Charles MingusCharles Mingus (April 22, 1922 - January 5, 1979) was a jazz bassist, composer, bandleader, and occasional pianist.
He often worked with a mid-sized ensemble (around 8-10 members), many of whom had strong rhythm and blues experience in addition to jazz. He was stylistically indebted to Duke Ellington, for whom he had played briefly at the start of his career.
Mingus recorded and performed with many notable jazz musicians, including Miles Davis, Lionel Hampton, Dave Brubeck, Dizzy Gillespie, Billie Holliday, Jackie McLean, Rahsaan Roland Kirk, Eric Dolphy and Charlie Parker.
Mingus was prone to depression (possibly manic-depression). He tended to have brief periods of extreme creative activity, intermixed with fairly long periods of greatly decreased output.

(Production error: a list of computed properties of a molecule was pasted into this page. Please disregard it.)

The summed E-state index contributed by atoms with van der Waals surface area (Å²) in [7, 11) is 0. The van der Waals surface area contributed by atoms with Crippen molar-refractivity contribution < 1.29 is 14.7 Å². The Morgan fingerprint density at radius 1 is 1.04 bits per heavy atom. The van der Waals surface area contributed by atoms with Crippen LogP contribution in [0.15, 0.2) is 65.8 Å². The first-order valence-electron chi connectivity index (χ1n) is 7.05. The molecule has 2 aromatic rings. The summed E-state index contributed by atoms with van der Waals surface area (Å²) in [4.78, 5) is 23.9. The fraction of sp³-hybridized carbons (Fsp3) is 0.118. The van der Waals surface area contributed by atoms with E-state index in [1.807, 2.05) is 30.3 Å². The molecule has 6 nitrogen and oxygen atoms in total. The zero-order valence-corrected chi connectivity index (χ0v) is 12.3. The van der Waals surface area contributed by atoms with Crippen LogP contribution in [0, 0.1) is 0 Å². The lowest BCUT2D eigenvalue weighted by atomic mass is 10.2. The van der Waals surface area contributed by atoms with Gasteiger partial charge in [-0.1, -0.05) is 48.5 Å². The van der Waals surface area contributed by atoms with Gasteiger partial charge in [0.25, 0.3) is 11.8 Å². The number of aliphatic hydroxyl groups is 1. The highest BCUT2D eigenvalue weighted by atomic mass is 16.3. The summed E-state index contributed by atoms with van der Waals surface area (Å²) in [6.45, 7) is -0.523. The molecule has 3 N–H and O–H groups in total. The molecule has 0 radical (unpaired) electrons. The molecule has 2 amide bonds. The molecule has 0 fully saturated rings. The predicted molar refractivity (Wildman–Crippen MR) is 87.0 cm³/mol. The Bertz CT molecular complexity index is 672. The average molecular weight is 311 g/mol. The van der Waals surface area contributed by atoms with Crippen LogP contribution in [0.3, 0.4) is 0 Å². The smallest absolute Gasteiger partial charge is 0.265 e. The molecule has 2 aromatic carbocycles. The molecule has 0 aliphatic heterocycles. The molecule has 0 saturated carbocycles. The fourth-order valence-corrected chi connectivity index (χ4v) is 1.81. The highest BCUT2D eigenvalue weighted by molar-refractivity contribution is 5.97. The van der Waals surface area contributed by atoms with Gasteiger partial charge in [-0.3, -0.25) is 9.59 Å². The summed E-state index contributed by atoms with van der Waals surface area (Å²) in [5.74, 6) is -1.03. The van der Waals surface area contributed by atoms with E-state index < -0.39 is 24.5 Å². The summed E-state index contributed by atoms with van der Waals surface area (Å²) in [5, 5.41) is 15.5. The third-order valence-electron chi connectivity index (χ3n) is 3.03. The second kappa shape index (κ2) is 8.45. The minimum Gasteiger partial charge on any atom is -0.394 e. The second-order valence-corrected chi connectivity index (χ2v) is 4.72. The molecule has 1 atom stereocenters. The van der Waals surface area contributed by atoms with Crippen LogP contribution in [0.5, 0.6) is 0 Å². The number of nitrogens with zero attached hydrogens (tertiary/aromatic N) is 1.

Equally notorious was Mingus's onstage temper, which was at times directed at members of his band, and other times aimed at the audience. While on stage at a memorial concert he apparently attempted to crush his pianist's hands, then punched trombonist Jimmy Knepper in the mouth. Jackie McLean once stabbed Mingus after Mingus punched him, fearing that Mingus was about to kill him.
Major works include:
- Pithecanthropus Erectus (1956, Atlantic)
- Blues and Roots (1959, Atlantic)
- Mingus Ah Um (1959, Columbia)
- Mingus Dynasty (1959, Columbia)
- Charles Mingus Presents Charles Mingus (1960, Candid)
- Oh Yeah (1962, Atlantic)
- The Black Saint and the Sinner Lady (1963, Impulse)
- Mingus Mingus Mingus Mingus Mingus (1963, Impulse)
- Changes One (1974, Atlantic)
- Changes Two (1974, Atlantic)
His autobiography, Beneath the Underdog, presents a vibrantly boastful and possibly apocryphal account of his early career as a pimp.
The music of Charles Mingus is currently being performed and reinterpreted by the Mingus Big Band, which plays every Thursday in New York City, and often tours the rest of the United States and Europe.